Second, we have become “protective”, “insular” and “negative” about our borders. The general perception is, they need to be “protected” and “guarded”; as a result, we have started stationing troops, erecting barbed wires, building border posts, and more importantly drawing them in maps. Undoubtedly, all the above guarding the border through troops and fence, defending them diplomatically at the international level through regular publication of our own maps, or rejecting what was drawn by the others are an essential function of any State. No State or government can think otherwise. Agreed.
However, what cannot be understood is perceiving the borders only through the above spectrum. Our approach towards our borders is ahistorical. In a sense, though there were boundaries all through the histories, howsoever nebulous they were, they were not as “hard” as they have become now. Rather the “borders” acted as “bridges” between the two regions. While politically and militarily the borders were protected, at the social and economic levels, there were continuous engagements. In fact, the people in the borders acted as the biggest bridge between two institutions whether monarchies or kingdoms.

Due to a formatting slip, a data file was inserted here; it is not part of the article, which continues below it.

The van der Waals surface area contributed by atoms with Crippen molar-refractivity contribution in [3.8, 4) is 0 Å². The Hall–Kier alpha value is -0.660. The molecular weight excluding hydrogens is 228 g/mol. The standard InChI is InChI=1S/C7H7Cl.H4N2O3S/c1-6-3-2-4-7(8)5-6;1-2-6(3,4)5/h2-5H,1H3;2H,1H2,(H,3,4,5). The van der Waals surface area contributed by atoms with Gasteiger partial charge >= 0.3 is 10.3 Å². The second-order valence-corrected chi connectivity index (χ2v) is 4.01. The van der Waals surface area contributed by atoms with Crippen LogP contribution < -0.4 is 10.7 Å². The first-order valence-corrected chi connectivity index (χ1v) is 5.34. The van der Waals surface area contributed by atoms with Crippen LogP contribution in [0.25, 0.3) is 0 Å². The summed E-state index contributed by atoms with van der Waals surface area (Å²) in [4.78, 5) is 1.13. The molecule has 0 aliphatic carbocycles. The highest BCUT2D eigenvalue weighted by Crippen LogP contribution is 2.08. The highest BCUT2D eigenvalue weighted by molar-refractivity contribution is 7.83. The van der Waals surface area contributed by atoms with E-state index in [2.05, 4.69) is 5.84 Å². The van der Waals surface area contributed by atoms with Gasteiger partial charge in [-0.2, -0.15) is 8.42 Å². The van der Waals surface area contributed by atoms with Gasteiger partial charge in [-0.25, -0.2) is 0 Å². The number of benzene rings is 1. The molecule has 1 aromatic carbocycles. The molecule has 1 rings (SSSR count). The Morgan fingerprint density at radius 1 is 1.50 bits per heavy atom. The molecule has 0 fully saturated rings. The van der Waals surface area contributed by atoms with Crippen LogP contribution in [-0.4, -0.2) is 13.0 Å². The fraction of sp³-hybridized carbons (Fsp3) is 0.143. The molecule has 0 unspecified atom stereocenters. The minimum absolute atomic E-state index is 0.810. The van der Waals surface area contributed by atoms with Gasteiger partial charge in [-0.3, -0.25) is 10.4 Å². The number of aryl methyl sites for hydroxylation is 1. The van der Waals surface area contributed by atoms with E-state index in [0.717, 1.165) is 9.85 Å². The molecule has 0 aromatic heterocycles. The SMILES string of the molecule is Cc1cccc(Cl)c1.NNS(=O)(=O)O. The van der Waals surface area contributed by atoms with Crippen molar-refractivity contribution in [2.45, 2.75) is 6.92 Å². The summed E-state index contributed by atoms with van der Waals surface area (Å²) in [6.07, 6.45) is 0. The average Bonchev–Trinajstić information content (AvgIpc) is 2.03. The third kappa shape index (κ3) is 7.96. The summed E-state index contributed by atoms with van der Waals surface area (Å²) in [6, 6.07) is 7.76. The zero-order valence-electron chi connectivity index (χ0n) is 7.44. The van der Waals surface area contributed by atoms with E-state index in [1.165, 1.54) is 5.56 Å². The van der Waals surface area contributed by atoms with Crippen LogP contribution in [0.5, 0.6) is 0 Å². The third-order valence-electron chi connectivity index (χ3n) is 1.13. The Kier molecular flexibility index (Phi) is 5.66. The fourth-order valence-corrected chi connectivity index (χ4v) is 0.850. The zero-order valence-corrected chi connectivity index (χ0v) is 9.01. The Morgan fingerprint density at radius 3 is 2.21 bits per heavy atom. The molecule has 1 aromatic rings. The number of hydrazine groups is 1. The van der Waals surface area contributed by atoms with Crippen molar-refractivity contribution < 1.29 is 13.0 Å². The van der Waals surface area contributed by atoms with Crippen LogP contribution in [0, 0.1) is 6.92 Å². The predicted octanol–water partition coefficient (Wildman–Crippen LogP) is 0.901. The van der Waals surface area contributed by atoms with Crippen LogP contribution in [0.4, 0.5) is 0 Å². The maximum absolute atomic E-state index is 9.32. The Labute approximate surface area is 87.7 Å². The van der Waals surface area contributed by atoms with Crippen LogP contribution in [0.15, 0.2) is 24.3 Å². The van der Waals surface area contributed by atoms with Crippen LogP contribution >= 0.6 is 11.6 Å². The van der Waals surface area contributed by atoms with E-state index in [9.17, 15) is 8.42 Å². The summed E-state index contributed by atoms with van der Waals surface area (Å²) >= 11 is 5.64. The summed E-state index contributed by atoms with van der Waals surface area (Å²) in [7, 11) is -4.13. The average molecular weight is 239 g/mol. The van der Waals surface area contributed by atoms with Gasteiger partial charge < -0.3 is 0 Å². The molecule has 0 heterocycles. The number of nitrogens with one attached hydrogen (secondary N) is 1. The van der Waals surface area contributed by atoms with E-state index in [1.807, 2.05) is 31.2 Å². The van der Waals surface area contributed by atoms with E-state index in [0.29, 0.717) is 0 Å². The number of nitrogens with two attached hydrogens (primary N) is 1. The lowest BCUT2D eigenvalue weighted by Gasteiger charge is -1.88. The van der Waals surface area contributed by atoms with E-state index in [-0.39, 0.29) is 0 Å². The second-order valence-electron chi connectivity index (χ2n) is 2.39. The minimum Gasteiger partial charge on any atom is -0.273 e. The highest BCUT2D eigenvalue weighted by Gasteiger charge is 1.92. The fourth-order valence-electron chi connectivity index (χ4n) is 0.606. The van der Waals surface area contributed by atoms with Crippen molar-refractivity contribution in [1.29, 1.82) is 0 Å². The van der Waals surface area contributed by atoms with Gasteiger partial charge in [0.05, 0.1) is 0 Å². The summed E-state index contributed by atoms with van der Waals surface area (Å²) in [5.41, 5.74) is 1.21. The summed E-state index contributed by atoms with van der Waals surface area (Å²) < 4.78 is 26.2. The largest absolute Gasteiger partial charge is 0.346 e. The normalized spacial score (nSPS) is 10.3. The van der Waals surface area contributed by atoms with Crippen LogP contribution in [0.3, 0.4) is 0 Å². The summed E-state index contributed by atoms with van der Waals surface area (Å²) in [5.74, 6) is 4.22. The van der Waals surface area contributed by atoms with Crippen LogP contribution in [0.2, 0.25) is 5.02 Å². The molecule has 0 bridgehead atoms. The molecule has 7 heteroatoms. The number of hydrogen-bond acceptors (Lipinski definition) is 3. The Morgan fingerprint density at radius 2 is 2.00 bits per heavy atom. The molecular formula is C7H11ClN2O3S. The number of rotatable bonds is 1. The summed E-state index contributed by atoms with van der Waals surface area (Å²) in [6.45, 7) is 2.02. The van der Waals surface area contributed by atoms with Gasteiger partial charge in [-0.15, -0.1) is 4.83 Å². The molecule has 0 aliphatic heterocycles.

True, some kingdoms tried to build a huge wall even at that time like the Great Wall of China, or those huge walls built by the Rajput Kings in Rajasthan. But these were built to prevent marauding armies and plundering tribes and not to prevent the movement of people and goods. Besides, in the history of human construction, no wall or fence from the Great Wall of China to the technologically sophisticated US-Mexican border have completed stopped the movement of people from one side to the other.